In August, the National Public Health Information Coalition (NPHIC) in collaboration with the Centers for Disease Control and Prevention (CDC) sponsor National Immunization Awareness Month (NIAM) to build awareness about the importance of vaccination.
We’ve come a long way since 1796 – that’s when Edward Jenner developed the first successful vaccine: the Smallpox vaccine. In the 20th century, it’s estimated that Smallpox has killed 300 to 500 million people. But thanks to vaccination, there has not been a reported case of Smallpox in the world since 1977 and the disease was officially declared eradicated in 1979.
However, since the advent of vaccines and their application to prevent, cure and eradicate diseases, there has been a simultaneous reactionary movement that has sought to portray vaccines as a form of mind control or as a cocktail of harmful chemicals that cause more harm than they’re worth: as they’re commonly referred to, “anti-vaxxers”.
This topic might seem more public health than mental health and you’d be right: vaccinations are not just about individual wellbeing but collective immunity. But as far as the anti-vaxx movement goes, they’ve incorrectly linked vaccines to disorders like autism and mental illnesses. And in terms of their mental health, anti-vaxxers are likely guilty of having a disproportionate tendency toward certain behavioural issues, like a higher than normal tendency toward conspiratorial thinking and reactance.
Interestingly, in that same study, which included more than 5,323 people across 24 countries, also found that the level of education had little effect on individual’s attitudes on vaccination.
For these reasons, anti-vaccination hysteria, while still an education issue shouldn’t be treated simply as a symptom of socio-economic status or access to information but as an offshoot of anti-social behaviour. As Robert Stoker, Professor at George Washington University adds, those that chose to immunize themselves or their children were noted to identify altruism – simply the concern for the well-being of others – as a motivating factor.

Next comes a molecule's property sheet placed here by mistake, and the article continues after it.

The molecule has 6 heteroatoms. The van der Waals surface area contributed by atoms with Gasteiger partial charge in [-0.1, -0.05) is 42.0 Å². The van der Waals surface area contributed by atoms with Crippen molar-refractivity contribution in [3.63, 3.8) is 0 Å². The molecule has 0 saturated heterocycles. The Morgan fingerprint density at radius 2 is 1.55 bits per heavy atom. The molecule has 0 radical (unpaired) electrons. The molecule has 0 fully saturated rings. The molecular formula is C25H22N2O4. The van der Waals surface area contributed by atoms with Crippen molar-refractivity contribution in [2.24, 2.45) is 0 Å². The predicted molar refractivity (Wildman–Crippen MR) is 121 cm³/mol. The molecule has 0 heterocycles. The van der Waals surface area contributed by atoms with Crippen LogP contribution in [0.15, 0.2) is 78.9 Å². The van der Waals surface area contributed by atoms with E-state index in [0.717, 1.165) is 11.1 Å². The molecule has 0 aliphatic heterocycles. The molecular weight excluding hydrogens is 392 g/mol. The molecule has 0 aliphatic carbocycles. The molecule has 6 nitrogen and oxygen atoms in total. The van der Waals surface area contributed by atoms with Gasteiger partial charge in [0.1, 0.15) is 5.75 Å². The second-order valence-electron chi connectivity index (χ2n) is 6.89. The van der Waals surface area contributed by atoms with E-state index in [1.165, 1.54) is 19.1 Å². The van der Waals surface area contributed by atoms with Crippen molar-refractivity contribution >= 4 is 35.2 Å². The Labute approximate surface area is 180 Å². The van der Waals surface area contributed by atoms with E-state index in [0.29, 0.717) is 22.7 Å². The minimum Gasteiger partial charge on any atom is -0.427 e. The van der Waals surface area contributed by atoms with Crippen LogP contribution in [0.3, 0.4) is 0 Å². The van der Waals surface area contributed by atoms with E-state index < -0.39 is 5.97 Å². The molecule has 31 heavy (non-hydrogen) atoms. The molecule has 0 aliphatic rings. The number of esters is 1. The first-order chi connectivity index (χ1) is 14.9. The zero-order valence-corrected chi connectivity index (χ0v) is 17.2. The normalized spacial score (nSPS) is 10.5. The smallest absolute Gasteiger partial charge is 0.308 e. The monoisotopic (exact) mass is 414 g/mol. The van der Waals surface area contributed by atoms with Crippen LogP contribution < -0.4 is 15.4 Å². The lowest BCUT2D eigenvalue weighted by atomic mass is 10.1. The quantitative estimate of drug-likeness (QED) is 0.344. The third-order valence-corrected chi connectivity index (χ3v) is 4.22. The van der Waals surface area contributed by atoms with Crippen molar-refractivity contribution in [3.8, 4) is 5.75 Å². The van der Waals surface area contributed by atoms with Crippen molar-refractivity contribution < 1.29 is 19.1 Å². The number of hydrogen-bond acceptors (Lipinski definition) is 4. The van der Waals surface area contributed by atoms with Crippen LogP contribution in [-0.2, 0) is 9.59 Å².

One of the leading contributors to the proliferation of anti-vaccination views has been social media. Being provided a platform to freely publish disinformation, seek out others within your community and to anonymously attack others has given the anti-vaxx movement a greater foothold than ever before.
That’s bad. As the effects of “Fake News” begin to take hold, younger generations without the experience to discern the difference between truth and fiction are more susceptible than others to anti-vaxx disinformation.
What can we do about it? Given that those inclined toward anti-vaxx beliefs tend toward conspiratorial paranoia and anti-government views, providing access to the facts through alternative channels has been shown to work. Leveraging the same social media networks that are used to spread misinformation and providing facts through shareable, easy-to-read content is also another possible angle of approach.
If you know an anti-vaxxer, perhaps all it could take to help is to reach out: a study found that ostracization can enhance one’s beliefs in conspiracies. Socializing the truth can become a gateway to education and defeating misinformation.
While vaccinations help provide a collective immunity so that people can live longer and thrive, anti-vaccination misinformation is seeking to undermine that hard earned freedom. It’s important that we treat the anti-vaxx community in a way that acknowledges their public health threat instead of as an idle curiosity and take action to spread facts, not disease.